We have about 15 individual apache containers running on a server, and all was working fine for about two years. Yesterday something happened overnight that caused the docker daemon to restart. When the daemon restarted, three interesting things happened.
1 - The ports of the host seemed to be locked somehow. We could not connect to any of the containers with curl/wget. We ran checks, there was nothing else running on those ports. And restarting the docker daemon again seemed to fix this issue.
2 - 12 of them started back up normally. 3 of them started back up with an image ID (with no name) that seems to be what was there about 3 months ago. Now the image it should have booted up with still was there in docker images. But it wasn’t being used.
3 - All containers use the exact same compose file. They are all set to restart: unless-stopped. 13 of them came back up. Two did not. Why? All 15 were running before the daemon was restarted.
We tried to restart the daemon again. A different set of 3 came back with the strange outdated image.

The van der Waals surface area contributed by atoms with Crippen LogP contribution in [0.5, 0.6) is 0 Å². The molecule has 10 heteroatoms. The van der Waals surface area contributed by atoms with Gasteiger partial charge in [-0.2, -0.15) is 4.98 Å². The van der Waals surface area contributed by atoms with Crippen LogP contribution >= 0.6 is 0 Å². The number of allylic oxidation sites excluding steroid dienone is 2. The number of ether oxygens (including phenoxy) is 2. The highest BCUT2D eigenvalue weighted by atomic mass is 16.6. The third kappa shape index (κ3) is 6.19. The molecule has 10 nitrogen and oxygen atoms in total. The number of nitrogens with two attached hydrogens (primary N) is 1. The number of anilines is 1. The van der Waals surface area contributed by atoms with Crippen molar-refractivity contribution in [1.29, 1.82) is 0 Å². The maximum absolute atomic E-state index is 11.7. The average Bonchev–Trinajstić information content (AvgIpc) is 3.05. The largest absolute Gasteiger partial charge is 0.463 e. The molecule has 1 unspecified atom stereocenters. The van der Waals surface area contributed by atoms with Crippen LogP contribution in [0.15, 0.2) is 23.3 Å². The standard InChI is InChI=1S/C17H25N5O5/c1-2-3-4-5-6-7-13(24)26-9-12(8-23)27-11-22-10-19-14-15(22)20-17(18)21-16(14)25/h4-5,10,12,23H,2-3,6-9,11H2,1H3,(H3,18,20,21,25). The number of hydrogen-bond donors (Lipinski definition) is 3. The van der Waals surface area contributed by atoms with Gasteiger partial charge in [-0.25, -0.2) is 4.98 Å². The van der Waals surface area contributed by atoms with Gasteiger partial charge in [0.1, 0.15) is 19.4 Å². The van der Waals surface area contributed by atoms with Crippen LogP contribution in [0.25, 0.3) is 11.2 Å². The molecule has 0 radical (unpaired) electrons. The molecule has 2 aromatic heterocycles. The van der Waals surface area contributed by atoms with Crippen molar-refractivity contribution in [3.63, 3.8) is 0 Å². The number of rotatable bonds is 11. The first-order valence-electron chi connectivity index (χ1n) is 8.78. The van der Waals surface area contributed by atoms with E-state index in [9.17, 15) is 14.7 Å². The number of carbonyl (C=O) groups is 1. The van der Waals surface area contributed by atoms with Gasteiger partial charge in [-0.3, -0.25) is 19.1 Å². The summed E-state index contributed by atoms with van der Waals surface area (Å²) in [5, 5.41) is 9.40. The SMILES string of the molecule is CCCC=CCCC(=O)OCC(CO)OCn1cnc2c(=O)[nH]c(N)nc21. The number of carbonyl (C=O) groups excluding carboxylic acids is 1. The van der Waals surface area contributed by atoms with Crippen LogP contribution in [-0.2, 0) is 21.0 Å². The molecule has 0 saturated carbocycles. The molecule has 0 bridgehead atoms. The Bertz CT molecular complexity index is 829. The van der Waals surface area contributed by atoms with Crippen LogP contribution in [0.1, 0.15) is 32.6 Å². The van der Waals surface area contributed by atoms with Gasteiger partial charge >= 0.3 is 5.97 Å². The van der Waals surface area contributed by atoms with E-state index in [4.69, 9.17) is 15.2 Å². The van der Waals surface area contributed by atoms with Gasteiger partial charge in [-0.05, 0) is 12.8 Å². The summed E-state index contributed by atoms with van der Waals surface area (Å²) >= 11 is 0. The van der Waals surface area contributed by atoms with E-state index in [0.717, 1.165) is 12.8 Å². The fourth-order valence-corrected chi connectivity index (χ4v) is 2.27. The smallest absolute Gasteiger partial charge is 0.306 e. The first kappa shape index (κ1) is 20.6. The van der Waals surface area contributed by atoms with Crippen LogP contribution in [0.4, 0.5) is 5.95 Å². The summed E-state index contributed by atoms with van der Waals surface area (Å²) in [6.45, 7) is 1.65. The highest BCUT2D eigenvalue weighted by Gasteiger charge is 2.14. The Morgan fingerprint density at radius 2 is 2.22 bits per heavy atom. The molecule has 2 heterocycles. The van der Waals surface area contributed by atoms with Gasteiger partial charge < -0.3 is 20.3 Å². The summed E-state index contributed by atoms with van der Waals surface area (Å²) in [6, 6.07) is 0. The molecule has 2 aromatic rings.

We manually rmi the invalid image ID and re-ran the containers, and tried again. This time we had the ports lock again, and another set of 3 images were switched.
Has anybody else had this happen? Where are these rogue images being stored/accessed, and why does this happen? There are no unused images in docker images. We’ve run system prunes to clean up.
Is there some kind of limit to how many containers will restart gracefully after a daemon is restarted? Does a docker restart spike the CPU/memory and then crash the restart process? This was never a problem for two years when we only had 10. I wonder if those extra five we recently added has put Docker over the top of what it can handle.
Anybody have any ideas here?